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Around 120 children are squatting on the floor, under the shade of a canopy outside a church. They sit within half-built walls of a room that’s taking shape, and the bricks wobble dangerously. There are no pictures, no chairs, no colouring pens, and just a handful of Bibles.
This is the Manje Assemblies of God Sunday school in Blantyre, Malawi, and the morning session is in full swing. Sunday school teacher, 54-year-old Moses Sonani, is a bundle of energy and movement, leaping about between the children and leading them in lively memory verse chants and actions. It’s heaps of fun – but Malawi is one of the poorest countries in the world, and it’s clear the children lack so many things.
“These children have no toys to play with. We have no building; the children sit on the floor and get dusty and dirty,” Moses told us. “We received the box of Bibles from Bible Society last year, and these were the first resources we have ever had. But we need around 200 more Bibles for all the children to have one.”
Just pause here for a moment. Picture your own church Sunday school. Your resources, your crafts, your many, many books. Imagine having 200 children in your church who didn’t even have a Bible.
We’re here to distribute another two boxes of children’s Bibles among the young people. Each Bible costs £5 – an unthinkable amount of money for these villagers, where monthly salaries can be as low as £25 – but they’re provided free, thanks to the generous donations from Bible Society supporters in the UK.
The simple act of providing these books can have a dramatic impact.
Last year, after the church received Bibles, the number of children attending sessions grew from around 80 to 250.
“These Bibles are easier to understand,”
“so children can memorise and retell the stories. The children are growing spiritually, and the Bibles help us to nurture them into good, faithful Christians.”
As boxes of Bibles are brought forward, the children shuffle sideways to create a path, and come up one by one to receive their copy. Joseph Khondowe, from our team in Malawi, hands out the books and encourages each child to read from Scripture every day. The atmosphere is reverent and still. Children who have received Bibles flick through the pages as soon as they’re sitting back down.
Twelve-year-old Gift, who supports Manchester City and wants to be a pilot, said afterwards:
“I want to know God better and more, and I want to be saved. God is the One who created me and helps me, and that’s why I want to know Him through this Bible.”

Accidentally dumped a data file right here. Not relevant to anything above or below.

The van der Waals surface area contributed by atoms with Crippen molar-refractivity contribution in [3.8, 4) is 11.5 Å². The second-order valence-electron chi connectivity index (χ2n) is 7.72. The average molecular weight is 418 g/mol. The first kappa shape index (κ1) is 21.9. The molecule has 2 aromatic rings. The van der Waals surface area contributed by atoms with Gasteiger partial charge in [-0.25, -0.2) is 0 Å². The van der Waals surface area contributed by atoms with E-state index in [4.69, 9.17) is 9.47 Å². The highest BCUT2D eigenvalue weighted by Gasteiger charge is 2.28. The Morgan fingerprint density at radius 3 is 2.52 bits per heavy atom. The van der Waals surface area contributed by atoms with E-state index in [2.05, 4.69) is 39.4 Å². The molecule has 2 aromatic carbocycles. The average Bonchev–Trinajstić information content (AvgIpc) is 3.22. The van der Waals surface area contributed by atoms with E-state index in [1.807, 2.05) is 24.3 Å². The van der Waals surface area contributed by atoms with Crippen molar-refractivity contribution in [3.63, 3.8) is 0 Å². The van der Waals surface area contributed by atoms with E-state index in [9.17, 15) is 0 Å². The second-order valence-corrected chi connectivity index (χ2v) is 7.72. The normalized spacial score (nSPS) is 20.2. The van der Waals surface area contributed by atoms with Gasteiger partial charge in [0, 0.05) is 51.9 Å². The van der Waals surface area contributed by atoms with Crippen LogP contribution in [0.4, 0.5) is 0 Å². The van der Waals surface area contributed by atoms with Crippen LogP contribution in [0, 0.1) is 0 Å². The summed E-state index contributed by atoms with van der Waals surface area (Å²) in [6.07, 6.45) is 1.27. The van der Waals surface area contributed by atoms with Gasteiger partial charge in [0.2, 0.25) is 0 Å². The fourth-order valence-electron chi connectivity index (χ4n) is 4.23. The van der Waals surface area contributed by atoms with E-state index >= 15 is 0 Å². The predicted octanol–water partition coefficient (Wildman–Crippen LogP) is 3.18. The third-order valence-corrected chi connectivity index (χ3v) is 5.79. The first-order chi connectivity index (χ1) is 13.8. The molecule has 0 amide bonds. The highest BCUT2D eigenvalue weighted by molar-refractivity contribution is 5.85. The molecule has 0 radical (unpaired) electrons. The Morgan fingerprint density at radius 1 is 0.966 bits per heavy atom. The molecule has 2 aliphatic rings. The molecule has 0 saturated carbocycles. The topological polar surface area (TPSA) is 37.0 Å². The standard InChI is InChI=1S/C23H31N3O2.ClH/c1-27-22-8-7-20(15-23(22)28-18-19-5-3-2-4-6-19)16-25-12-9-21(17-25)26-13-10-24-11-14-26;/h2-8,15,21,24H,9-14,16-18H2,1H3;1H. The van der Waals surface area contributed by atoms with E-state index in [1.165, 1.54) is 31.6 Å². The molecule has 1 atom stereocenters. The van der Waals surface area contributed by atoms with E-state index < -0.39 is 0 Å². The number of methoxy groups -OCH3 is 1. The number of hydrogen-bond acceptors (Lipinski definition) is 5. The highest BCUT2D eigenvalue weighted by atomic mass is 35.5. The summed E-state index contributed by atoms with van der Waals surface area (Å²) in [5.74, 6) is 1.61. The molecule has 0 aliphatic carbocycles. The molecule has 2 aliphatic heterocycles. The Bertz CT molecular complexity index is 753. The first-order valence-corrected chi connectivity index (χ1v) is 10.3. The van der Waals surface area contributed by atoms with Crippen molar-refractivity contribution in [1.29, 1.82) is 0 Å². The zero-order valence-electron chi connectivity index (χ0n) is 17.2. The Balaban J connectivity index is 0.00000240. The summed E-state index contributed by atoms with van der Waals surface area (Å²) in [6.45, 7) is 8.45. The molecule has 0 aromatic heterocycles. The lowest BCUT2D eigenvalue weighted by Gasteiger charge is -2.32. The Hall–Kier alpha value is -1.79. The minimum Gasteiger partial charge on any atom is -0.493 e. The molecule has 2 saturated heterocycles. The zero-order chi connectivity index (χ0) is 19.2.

Around 90 Bibles are distributed in total, but still there are children who go home empty-handed.
Sadly, that’s the picture across Malawi. The Bible Society team hand out around 3,000 children’s Bibles a year, but could provide 10 times that number if they had the funds to do so. They tell us about one occasion when they turned up to a church with 120 Bibles – thinking that would be plenty – only to find 750 children in the Sunday school.
Joseph, who has helped to distribute children’s Bibles since 2015, said: “This project could change Malawi. People will get to know God through these Bibles; there will be more children in churches, and their Bible knowledge will be deeper.
“In the next 10 to 20 years, this generation will have grown up and will follow God – not just in church but in all of their lives. It will change the country. Malawi will not be the same.”
Wanga, aged 14, has been going to church all his life, but he never really understood God’s Word until a delivery of children’s Bibles arrived last year. Now, he says, the simple language and pictures bring the stories to life – and his faith is growing.
Since he received a Bible, Wanga has even preached to the congregation of 400 people at his church in a Malawi township.
“The Bible teaches us to obey our elders and to be honest and active in church,” he added. “Having a better understanding gave me confidence to preach to the whole congregation, and I help lead Sunday school now. I’m inspired that Jesus began teaching when He was just 12.”
Wanga’s dad, Peter, has also noticed the change in his son. He said:
“Wanga’s conduct has improved. He always reminds us to pray at mealtimes. He is learning and changing, and it’s making a difference in our family.”
To find out more about Bible Society’s work in Malawi, or to support this work, please visit biblesociety.org.uk.
Photo credit: Layton Thompson
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